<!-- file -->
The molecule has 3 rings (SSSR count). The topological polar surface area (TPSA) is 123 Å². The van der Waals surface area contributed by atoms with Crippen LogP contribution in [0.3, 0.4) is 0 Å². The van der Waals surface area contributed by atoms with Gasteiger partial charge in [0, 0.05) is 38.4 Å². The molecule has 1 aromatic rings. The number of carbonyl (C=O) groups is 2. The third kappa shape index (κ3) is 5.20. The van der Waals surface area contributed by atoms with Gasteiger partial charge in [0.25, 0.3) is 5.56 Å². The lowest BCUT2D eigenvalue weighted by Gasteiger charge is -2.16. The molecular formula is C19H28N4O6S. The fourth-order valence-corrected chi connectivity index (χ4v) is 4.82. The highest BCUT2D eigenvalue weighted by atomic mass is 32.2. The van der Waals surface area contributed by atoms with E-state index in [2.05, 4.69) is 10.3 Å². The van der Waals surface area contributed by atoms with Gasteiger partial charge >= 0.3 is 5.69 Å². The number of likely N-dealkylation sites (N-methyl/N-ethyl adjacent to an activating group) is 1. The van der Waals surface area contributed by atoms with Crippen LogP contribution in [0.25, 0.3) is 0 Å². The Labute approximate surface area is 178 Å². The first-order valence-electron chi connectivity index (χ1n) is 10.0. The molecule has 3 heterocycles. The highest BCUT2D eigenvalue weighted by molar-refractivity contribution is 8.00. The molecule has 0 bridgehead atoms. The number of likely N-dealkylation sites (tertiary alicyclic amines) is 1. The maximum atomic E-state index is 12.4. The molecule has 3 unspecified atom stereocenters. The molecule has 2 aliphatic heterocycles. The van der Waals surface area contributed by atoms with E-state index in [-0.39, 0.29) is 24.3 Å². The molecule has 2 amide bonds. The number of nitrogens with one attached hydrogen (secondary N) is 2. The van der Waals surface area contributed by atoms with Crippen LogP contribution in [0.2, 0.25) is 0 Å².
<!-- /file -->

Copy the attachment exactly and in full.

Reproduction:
The molecule has 3 rings (SSSR count). The topological polar surface area (TPSA) is 123 Å². The van der Waals surface area contributed by atoms with Crippen LogP contribution in [0.3, 0.4) is 0 Å². The van der Waals surface area contributed by atoms with Gasteiger partial charge in [0, 0.05) is 38.4 Å². The molecule has 1 aromatic rings. The number of carbonyl (C=O) groups is 2. The third kappa shape index (κ3) is 5.20. The van der Waals surface area contributed by atoms with Gasteiger partial charge in [0.25, 0.3) is 5.56 Å². The lowest BCUT2D eigenvalue weighted by Gasteiger charge is -2.16. The molecular formula is C19H28N4O6S. The fourth-order valence-corrected chi connectivity index (χ4v) is 4.82. The highest BCUT2D eigenvalue weighted by atomic mass is 32.2. The van der Waals surface area contributed by atoms with E-state index in [2.05, 4.69) is 10.3 Å². The van der Waals surface area contributed by atoms with Gasteiger partial charge >= 0.3 is 5.69 Å². The number of likely N-dealkylation sites (N-methyl/N-ethyl adjacent to an activating group) is 1. The van der Waals surface area contributed by atoms with Crippen LogP contribution in [0.25, 0.3) is 0 Å². The Labute approximate surface area is 178 Å². The first-order valence-electron chi connectivity index (χ1n) is 10.0. The molecule has 3 heterocycles. The highest BCUT2D eigenvalue weighted by molar-refractivity contribution is 8.00. The molecule has 0 bridgehead atoms. The number of likely N-dealkylation sites (tertiary alicyclic amines) is 1. The maximum atomic E-state index is 12.4. The molecule has 3 unspecified atom stereocenters. The molecule has 2 aliphatic heterocycles. The van der Waals surface area contributed by atoms with E-state index in [-0.39, 0.29) is 24.3 Å². The molecule has 2 amide bonds. The number of nitrogens with one attached hydrogen (secondary N) is 2. The van der Waals surface area contributed by atoms with Crippen LogP contribution in [0.2, 0.25) is 0 Å².